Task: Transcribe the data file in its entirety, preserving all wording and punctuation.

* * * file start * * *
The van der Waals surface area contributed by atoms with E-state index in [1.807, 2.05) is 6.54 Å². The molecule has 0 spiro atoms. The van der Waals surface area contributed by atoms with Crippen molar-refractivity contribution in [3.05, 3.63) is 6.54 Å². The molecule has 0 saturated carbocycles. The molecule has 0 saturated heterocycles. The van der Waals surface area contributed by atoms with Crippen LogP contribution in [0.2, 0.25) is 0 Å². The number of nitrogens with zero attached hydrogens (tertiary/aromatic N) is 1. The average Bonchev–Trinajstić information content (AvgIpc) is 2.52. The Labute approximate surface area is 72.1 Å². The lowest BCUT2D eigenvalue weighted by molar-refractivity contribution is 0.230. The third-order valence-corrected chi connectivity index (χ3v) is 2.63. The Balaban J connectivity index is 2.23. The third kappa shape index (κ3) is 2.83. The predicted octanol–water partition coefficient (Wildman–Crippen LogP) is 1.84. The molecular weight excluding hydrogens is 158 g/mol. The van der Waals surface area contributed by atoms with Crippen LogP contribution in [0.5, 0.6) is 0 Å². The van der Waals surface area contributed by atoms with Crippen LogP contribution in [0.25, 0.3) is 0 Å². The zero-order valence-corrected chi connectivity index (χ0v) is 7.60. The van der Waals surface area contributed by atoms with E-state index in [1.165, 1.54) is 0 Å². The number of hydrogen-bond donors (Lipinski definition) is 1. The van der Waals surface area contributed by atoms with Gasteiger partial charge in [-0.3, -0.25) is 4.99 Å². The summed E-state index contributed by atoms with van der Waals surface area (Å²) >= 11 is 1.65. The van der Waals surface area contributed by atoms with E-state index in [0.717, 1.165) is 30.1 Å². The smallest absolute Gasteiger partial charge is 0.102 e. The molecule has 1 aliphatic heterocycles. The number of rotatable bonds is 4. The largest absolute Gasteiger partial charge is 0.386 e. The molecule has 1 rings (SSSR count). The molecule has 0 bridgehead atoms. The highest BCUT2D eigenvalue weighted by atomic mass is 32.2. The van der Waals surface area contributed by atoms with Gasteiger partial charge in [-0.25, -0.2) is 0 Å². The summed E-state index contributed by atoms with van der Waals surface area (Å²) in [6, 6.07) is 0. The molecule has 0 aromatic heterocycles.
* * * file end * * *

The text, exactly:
The van der Waals surface area contributed by atoms with E-state index in [1.807, 2.05) is 6.54 Å². The molecule has 0 spiro atoms. The van der Waals surface area contributed by atoms with Crippen molar-refractivity contribution in [3.05, 3.63) is 6.54 Å². The molecule has 0 saturated carbocycles. The molecule has 0 saturated heterocycles. The van der Waals surface area contributed by atoms with Crippen LogP contribution in [0.2, 0.25) is 0 Å². The number of nitrogens with zero attached hydrogens (tertiary/aromatic N) is 1. The average Bonchev–Trinajstić information content (AvgIpc) is 2.52. The Labute approximate surface area is 72.1 Å². The lowest BCUT2D eigenvalue weighted by molar-refractivity contribution is 0.230. The third-order valence-corrected chi connectivity index (χ3v) is 2.63. The Balaban J connectivity index is 2.23. The third kappa shape index (κ3) is 2.83. The predicted octanol–water partition coefficient (Wildman–Crippen LogP) is 1.84. The molecular weight excluding hydrogens is 158 g/mol. The van der Waals surface area contributed by atoms with Crippen LogP contribution in [0.5, 0.6) is 0 Å². The van der Waals surface area contributed by atoms with Crippen LogP contribution in [0.25, 0.3) is 0 Å². The zero-order valence-corrected chi connectivity index (χ0v) is 7.60. The van der Waals surface area contributed by atoms with E-state index in [1.165, 1.54) is 0 Å². The number of hydrogen-bond donors (Lipinski definition) is 1. The van der Waals surface area contributed by atoms with Gasteiger partial charge in [-0.3, -0.25) is 4.99 Å². The summed E-state index contributed by atoms with van der Waals surface area (Å²) >= 11 is 1.65. The van der Waals surface area contributed by atoms with E-state index in [0.717, 1.165) is 30.1 Å². The smallest absolute Gasteiger partial charge is 0.102 e. The molecule has 1 aliphatic heterocycles. The number of rotatable bonds is 4. The largest absolute Gasteiger partial charge is 0.386 e. The molecule has 1 rings (SSSR count). The molecule has 0 bridgehead atoms. The highest BCUT2D eigenvalue weighted by atomic mass is 32.2. The van der Waals surface area contributed by atoms with Gasteiger partial charge in [-0.25, -0.2) is 0 Å². The summed E-state index contributed by atoms with van der Waals surface area (Å²) in [6, 6.07) is 0. The molecule has 0 aromatic heterocycles.